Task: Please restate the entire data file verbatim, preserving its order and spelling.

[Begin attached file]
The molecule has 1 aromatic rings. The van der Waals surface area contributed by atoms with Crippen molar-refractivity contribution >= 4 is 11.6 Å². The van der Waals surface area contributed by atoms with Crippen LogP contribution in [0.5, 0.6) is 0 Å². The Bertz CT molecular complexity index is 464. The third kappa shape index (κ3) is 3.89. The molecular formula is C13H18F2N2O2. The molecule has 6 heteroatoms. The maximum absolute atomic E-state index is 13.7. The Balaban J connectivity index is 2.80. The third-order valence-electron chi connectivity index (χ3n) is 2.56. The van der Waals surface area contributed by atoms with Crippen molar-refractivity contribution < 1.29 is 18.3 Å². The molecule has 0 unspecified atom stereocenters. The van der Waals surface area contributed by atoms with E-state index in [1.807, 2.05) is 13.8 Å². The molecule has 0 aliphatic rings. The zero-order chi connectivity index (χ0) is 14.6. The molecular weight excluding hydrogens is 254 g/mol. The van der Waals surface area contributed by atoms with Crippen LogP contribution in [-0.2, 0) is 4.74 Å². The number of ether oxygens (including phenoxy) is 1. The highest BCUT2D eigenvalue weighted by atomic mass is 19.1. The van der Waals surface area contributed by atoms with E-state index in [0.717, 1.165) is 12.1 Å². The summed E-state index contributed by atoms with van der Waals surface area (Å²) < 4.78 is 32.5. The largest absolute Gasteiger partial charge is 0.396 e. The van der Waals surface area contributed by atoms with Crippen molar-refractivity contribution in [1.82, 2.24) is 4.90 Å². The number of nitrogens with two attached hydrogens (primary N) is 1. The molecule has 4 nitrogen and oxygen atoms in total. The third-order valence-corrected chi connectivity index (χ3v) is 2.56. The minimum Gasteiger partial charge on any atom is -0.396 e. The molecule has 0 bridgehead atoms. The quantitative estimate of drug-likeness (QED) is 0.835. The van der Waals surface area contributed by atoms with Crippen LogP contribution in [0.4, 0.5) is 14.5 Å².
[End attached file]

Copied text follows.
The molecule has 1 aromatic rings. The van der Waals surface area contributed by atoms with Crippen molar-refractivity contribution >= 4 is 11.6 Å². The van der Waals surface area contributed by atoms with Crippen LogP contribution in [0.5, 0.6) is 0 Å². The Bertz CT molecular complexity index is 464. The third kappa shape index (κ3) is 3.89. The molecular formula is C13H18F2N2O2. The molecule has 6 heteroatoms. The maximum absolute atomic E-state index is 13.7. The Balaban J connectivity index is 2.80. The third-order valence-electron chi connectivity index (χ3n) is 2.56. The van der Waals surface area contributed by atoms with Crippen molar-refractivity contribution < 1.29 is 18.3 Å². The molecule has 0 unspecified atom stereocenters. The van der Waals surface area contributed by atoms with E-state index in [1.807, 2.05) is 13.8 Å². The molecule has 0 aliphatic rings. The zero-order chi connectivity index (χ0) is 14.6. The molecular weight excluding hydrogens is 254 g/mol. The van der Waals surface area contributed by atoms with Crippen LogP contribution in [-0.2, 0) is 4.74 Å². The number of ether oxygens (including phenoxy) is 1. The highest BCUT2D eigenvalue weighted by atomic mass is 19.1. The van der Waals surface area contributed by atoms with E-state index in [0.717, 1.165) is 12.1 Å². The summed E-state index contributed by atoms with van der Waals surface area (Å²) < 4.78 is 32.5. The largest absolute Gasteiger partial charge is 0.396 e. The van der Waals surface area contributed by atoms with Crippen molar-refractivity contribution in [1.82, 2.24) is 4.90 Å². The number of nitrogens with two attached hydrogens (primary N) is 1. The molecule has 4 nitrogen and oxygen atoms in total. The third-order valence-corrected chi connectivity index (χ3v) is 2.56. The minimum Gasteiger partial charge on any atom is -0.396 e. The molecule has 0 bridgehead atoms. The quantitative estimate of drug-likeness (QED) is 0.835. The van der Waals surface area contributed by atoms with Crippen LogP contribution in [0.4, 0.5) is 14.5 Å².